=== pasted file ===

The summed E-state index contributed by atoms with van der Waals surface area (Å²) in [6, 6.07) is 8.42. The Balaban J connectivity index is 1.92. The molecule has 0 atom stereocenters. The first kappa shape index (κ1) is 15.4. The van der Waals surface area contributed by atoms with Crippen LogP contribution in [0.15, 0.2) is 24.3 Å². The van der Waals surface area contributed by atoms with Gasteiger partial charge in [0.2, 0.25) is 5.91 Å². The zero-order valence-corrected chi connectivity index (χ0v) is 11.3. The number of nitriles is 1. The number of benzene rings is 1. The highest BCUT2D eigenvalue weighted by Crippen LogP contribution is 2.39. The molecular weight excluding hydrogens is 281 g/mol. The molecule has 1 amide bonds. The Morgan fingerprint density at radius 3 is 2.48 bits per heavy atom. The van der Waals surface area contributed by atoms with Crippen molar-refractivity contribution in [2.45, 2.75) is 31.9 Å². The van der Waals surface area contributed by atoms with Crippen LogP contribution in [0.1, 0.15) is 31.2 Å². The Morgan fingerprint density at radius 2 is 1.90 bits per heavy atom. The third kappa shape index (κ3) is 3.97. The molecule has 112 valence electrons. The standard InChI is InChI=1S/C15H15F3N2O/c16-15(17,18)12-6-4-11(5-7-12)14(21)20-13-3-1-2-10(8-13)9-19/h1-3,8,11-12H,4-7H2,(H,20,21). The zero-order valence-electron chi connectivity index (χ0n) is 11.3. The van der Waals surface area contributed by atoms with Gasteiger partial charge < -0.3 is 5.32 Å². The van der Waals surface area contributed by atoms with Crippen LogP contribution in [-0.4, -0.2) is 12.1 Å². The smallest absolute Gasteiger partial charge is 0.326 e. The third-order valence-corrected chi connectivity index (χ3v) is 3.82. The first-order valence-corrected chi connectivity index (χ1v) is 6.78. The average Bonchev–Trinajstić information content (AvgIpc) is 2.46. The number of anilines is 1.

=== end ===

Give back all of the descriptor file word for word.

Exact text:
The summed E-state index contributed by atoms with van der Waals surface area (Å²) in [6, 6.07) is 8.42. The Balaban J connectivity index is 1.92. The molecule has 0 atom stereocenters. The first kappa shape index (κ1) is 15.4. The van der Waals surface area contributed by atoms with Crippen LogP contribution in [0.15, 0.2) is 24.3 Å². The van der Waals surface area contributed by atoms with Gasteiger partial charge in [0.2, 0.25) is 5.91 Å². The zero-order valence-corrected chi connectivity index (χ0v) is 11.3. The number of nitriles is 1. The number of benzene rings is 1. The highest BCUT2D eigenvalue weighted by Crippen LogP contribution is 2.39. The molecular weight excluding hydrogens is 281 g/mol. The molecule has 1 amide bonds. The Morgan fingerprint density at radius 3 is 2.48 bits per heavy atom. The van der Waals surface area contributed by atoms with Crippen molar-refractivity contribution in [2.45, 2.75) is 31.9 Å². The van der Waals surface area contributed by atoms with Crippen LogP contribution in [0.1, 0.15) is 31.2 Å². The Morgan fingerprint density at radius 2 is 1.90 bits per heavy atom. The third kappa shape index (κ3) is 3.97. The molecule has 112 valence electrons. The standard InChI is InChI=1S/C15H15F3N2O/c16-15(17,18)12-6-4-11(5-7-12)14(21)20-13-3-1-2-10(8-13)9-19/h1-3,8,11-12H,4-7H2,(H,20,21). The zero-order valence-electron chi connectivity index (χ0n) is 11.3. The van der Waals surface area contributed by atoms with Gasteiger partial charge < -0.3 is 5.32 Å². The van der Waals surface area contributed by atoms with Crippen LogP contribution in [-0.4, -0.2) is 12.1 Å². The smallest absolute Gasteiger partial charge is 0.326 e. The third-order valence-corrected chi connectivity index (χ3v) is 3.82. The first-order valence-corrected chi connectivity index (χ1v) is 6.78. The average Bonchev–Trinajstić information content (AvgIpc) is 2.46. The number of anilines is 1.